Three years ago she was among a group of 15 people 'loaned' to Lycoming County United Way by their employers to assist with the organization's annual campaign effort. The knowledge gained through the experience piqued her interest and deepened her United Way involvement.
"I was aware of the good work United Way does, but actually helping with the efforts to raise the needed funds was an eye-opener for me," said Barbara Hemmendinger, associate director-behavioral science coordinator at The Williamsport Hospital Family Residency Program. "Getting to see the generosity of the contributors' first-hand and the diligence taken by United Way to administer those funds led me to take the next step in the process."
For Hemmendinger and a host of others, the next step was involvement in LCUW's carefully structured allocation process that leads to the distribution of campaign proceeds to a network of Lycoming County human service providers. The process reached its completion in May, allocating $921,815 to 40 human service programs in the county.
The process was another learning experience for Hemmendinger.
In February, LCUW began to assemble volunteers for participation in the process. The group included individuals who participated the previous year augmented by new volunteers who had expressed an interest. The participants were from all walks of life - professionals, industrial laborers, educators, retirees and stay-at-home parents.
In mid-April, about 60 local community volunteers attended a two-hour orientation and training session. Each volunteer received a binder with thorough descriptions and outcomes of the programs to be reviewed and numerous support pieces such as marketing brochures and financial statements.
The volunteers were divided among five "community needs" panels - nurturing our children, serving those with special needs, caring for people in crisis, supporting our seniors and strengthening our families. Each panel is led by a chairperson and vice-chairperson comprising the steering committee. Meetings then were held with representatives of each human service program. Each program was evaluated by the assigned panel for its outcomes, efficiency of operation, financial accountability and impact within the community.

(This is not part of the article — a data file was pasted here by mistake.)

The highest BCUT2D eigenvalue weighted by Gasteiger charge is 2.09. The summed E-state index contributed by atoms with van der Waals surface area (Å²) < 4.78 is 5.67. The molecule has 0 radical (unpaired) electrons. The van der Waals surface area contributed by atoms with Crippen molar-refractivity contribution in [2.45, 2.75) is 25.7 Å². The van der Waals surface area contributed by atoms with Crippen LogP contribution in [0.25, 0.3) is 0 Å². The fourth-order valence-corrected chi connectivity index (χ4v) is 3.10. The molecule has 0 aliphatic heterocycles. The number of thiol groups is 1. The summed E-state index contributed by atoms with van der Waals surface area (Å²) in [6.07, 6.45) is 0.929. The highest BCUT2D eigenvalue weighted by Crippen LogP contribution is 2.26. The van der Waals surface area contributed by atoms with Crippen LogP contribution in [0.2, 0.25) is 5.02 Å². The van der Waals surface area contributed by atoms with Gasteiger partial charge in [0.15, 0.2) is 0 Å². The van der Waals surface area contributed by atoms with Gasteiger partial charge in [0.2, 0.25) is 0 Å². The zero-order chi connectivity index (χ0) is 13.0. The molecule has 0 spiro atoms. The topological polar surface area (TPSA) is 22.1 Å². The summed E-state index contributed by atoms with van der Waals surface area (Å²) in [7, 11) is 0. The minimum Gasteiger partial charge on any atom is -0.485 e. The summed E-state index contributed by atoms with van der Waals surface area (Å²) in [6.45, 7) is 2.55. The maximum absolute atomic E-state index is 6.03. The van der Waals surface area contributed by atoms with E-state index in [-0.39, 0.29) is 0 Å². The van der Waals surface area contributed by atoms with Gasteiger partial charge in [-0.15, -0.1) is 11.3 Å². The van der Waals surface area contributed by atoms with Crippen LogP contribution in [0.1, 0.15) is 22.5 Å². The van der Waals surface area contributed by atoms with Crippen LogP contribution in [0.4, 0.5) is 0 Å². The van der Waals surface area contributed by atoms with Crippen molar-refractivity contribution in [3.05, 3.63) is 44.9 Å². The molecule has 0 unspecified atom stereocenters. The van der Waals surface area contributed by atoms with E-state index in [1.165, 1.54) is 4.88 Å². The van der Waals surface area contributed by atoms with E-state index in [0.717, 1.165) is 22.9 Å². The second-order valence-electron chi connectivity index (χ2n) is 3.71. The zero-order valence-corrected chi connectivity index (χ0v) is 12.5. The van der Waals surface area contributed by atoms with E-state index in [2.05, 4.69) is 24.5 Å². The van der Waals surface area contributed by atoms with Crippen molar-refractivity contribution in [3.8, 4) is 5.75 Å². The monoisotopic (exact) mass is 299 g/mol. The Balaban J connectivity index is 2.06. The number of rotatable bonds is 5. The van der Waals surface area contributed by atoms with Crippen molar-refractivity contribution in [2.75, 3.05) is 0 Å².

"This was my third year as a participant in the allocation process. My involvement comes from a desire to be a good steward of funds contributed by the residents of our community who expect that their hard-earned monies will be used wisely," Hemmendinger said. "As a clinical social worker, I have worked in the human services for my entire professional career and believe that I am knowledgeable, not only about existing programs, but also about the needs of the people in our region."
Hemmendinger served on the "supporting our seniors" panel that met with representatives from the Office of Aging regarding Meals on Wheels and the YMCA regarding the senior program, over the course of an afternoon.
Born in New York City, Hemmendinger lives in Williamsport and has worked at The Williamsport Hospital Family Medicine Residency Program for many years.
"Before that, I was very involved in a Philadelphia-area organization, now the Bread and Roses Community Fund, which raised monies to be distributed to community groups with innovative programs," she said. In her spare time, Hemmendinger enjoys spending time with her family, volunteering for the American Cancer Society and singing with the Williamsport Civic Chorus.
"As part of the allocations procedure, I enjoy reviewing the descriptions of programs' effectiveness submitted by agency directors and meeting with those officials to understand their United Way supported program(s) in greater depth," Hemmendinger added.
"Each year, contributors to the LCUW campaign entrust us with their dollars to distribute them in a manner that will do the most good within Lycoming County," said Tom O'Connell, volunteer chairman of the LCUW funds distribution committee. "Once again, the volunteers charged with this difficult task of allocating limited resources did a tremendous job.
"Even though we had $1,661 more to distribute than we did last year, the requests for funding we received totaled $82,302 more than we had to give. The various programs we fund are all providing valuable services to the residents of Lycoming County, but it is impossible to meet 100 percent of each request," explained O'Connell.
"I continue to be impressed with the volunteers' thoroughness and thoughtfulness when evaluating the programs. Barbara and the other volunteers understand they represent the thousands of individuals who generously donate to United Way and they take the responsibility seriously to effectively put those dollars into positive action," he added.
"The volunteer panel review of our program partners is vital to the United Way concept," said Rosann Pelleschi, director of funds distribution and community building for LCUW.
"It ensures accountability among the programs we help fund, transparency in the funding process, and the careful stewardship of donors' investments in United Way. It is an important responsibility that is taken very seriously by all involved. We are most appreciative of the time and thoughtfulness the volunteers give to this process."
For more information visit www.lcuw.org or call 323-9448.